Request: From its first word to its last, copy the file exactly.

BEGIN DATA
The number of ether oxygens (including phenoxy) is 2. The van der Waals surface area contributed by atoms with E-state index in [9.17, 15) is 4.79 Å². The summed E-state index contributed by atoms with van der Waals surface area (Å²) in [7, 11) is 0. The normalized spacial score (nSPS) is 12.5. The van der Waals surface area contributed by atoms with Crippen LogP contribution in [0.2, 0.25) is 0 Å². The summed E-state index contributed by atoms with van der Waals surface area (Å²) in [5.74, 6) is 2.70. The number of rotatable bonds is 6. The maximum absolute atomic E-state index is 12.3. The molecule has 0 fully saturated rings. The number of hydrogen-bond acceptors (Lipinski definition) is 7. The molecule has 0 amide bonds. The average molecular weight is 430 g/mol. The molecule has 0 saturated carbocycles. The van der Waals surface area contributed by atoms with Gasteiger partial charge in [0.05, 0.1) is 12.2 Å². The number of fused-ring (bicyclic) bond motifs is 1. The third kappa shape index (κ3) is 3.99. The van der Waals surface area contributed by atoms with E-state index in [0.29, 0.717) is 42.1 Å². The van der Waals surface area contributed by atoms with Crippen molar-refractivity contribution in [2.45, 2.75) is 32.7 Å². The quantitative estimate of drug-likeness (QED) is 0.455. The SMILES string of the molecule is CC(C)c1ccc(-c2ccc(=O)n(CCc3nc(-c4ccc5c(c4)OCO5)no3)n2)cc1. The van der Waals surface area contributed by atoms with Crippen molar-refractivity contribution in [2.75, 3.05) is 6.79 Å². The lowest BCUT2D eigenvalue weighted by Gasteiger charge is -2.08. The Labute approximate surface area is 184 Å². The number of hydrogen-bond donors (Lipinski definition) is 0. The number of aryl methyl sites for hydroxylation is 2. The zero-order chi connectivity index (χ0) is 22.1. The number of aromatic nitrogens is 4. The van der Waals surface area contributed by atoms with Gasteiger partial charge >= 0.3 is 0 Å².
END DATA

The number of ether oxygens (including phenoxy) is 2. The van der Waals surface area contributed by atoms with E-state index in [9.17, 15) is 4.79 Å². The summed E-state index contributed by atoms with van der Waals surface area (Å²) in [7, 11) is 0. The normalized spacial score (nSPS) is 12.5. The van der Waals surface area contributed by atoms with Crippen LogP contribution in [0.2, 0.25) is 0 Å². The summed E-state index contributed by atoms with van der Waals surface area (Å²) in [5.74, 6) is 2.70. The number of rotatable bonds is 6. The maximum absolute atomic E-state index is 12.3. The molecule has 0 fully saturated rings. The number of hydrogen-bond acceptors (Lipinski definition) is 7. The molecule has 0 amide bonds. The average molecular weight is 430 g/mol. The molecule has 0 saturated carbocycles. The van der Waals surface area contributed by atoms with Gasteiger partial charge in [0.05, 0.1) is 12.2 Å². The number of fused-ring (bicyclic) bond motifs is 1. The third kappa shape index (κ3) is 3.99. The van der Waals surface area contributed by atoms with E-state index in [0.29, 0.717) is 42.1 Å². The van der Waals surface area contributed by atoms with Crippen molar-refractivity contribution in [2.45, 2.75) is 32.7 Å². The quantitative estimate of drug-likeness (QED) is 0.455. The SMILES string of the molecule is CC(C)c1ccc(-c2ccc(=O)n(CCc3nc(-c4ccc5c(c4)OCO5)no3)n2)cc1. The van der Waals surface area contributed by atoms with Crippen molar-refractivity contribution in [2.75, 3.05) is 6.79 Å². The lowest BCUT2D eigenvalue weighted by Gasteiger charge is -2.08. The Labute approximate surface area is 184 Å². The number of hydrogen-bond donors (Lipinski definition) is 0. The number of aryl methyl sites for hydroxylation is 2. The zero-order chi connectivity index (χ0) is 22.1. The number of aromatic nitrogens is 4. The van der Waals surface area contributed by atoms with Gasteiger partial charge >= 0.3 is 0 Å².